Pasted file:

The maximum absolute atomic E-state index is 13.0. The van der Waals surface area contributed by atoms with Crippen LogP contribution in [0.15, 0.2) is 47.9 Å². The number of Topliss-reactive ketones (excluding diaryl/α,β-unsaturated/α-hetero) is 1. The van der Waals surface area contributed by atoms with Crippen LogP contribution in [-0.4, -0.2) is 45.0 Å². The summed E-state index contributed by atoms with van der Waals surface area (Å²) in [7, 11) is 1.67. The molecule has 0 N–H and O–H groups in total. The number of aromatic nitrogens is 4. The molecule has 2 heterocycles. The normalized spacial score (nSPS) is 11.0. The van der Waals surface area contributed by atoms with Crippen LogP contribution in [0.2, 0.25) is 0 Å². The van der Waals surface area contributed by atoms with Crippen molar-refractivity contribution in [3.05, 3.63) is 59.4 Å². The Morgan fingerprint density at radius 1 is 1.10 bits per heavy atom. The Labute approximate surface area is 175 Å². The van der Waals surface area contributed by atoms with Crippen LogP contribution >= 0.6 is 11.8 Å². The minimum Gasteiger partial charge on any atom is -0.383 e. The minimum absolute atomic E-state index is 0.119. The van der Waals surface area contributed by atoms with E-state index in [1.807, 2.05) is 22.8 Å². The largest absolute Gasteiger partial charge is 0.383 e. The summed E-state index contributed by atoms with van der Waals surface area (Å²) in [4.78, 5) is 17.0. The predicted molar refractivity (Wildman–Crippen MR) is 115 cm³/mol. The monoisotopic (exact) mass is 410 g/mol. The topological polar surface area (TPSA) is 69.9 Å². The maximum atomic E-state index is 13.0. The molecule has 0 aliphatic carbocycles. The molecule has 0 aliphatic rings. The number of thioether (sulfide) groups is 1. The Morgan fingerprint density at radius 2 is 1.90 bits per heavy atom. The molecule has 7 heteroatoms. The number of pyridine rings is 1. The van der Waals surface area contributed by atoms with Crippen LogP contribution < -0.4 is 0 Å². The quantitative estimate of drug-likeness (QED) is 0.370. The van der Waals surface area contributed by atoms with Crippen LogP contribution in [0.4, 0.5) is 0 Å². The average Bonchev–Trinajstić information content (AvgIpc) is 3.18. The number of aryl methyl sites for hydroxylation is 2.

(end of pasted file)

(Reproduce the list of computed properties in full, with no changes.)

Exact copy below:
The maximum absolute atomic E-state index is 13.0. The van der Waals surface area contributed by atoms with Crippen LogP contribution in [0.15, 0.2) is 47.9 Å². The number of Topliss-reactive ketones (excluding diaryl/α,β-unsaturated/α-hetero) is 1. The van der Waals surface area contributed by atoms with Crippen LogP contribution in [-0.4, -0.2) is 45.0 Å². The summed E-state index contributed by atoms with van der Waals surface area (Å²) in [7, 11) is 1.67. The molecule has 0 N–H and O–H groups in total. The number of aromatic nitrogens is 4. The molecule has 2 heterocycles. The normalized spacial score (nSPS) is 11.0. The van der Waals surface area contributed by atoms with Crippen LogP contribution in [0.2, 0.25) is 0 Å². The van der Waals surface area contributed by atoms with Crippen molar-refractivity contribution in [3.05, 3.63) is 59.4 Å². The Morgan fingerprint density at radius 1 is 1.10 bits per heavy atom. The Labute approximate surface area is 175 Å². The van der Waals surface area contributed by atoms with Crippen LogP contribution >= 0.6 is 11.8 Å². The minimum Gasteiger partial charge on any atom is -0.383 e. The minimum absolute atomic E-state index is 0.119. The van der Waals surface area contributed by atoms with E-state index in [1.807, 2.05) is 22.8 Å². The largest absolute Gasteiger partial charge is 0.383 e. The summed E-state index contributed by atoms with van der Waals surface area (Å²) in [4.78, 5) is 17.0. The predicted molar refractivity (Wildman–Crippen MR) is 115 cm³/mol. The monoisotopic (exact) mass is 410 g/mol. The topological polar surface area (TPSA) is 69.9 Å². The maximum atomic E-state index is 13.0. The molecule has 0 aliphatic carbocycles. The molecule has 0 aliphatic rings. The number of thioether (sulfide) groups is 1. The Morgan fingerprint density at radius 2 is 1.90 bits per heavy atom. The molecule has 7 heteroatoms. The number of pyridine rings is 1. The van der Waals surface area contributed by atoms with Crippen LogP contribution < -0.4 is 0 Å². The quantitative estimate of drug-likeness (QED) is 0.370. The van der Waals surface area contributed by atoms with Crippen LogP contribution in [0.4, 0.5) is 0 Å². The average Bonchev–Trinajstić information content (AvgIpc) is 3.18. The number of aryl methyl sites for hydroxylation is 2.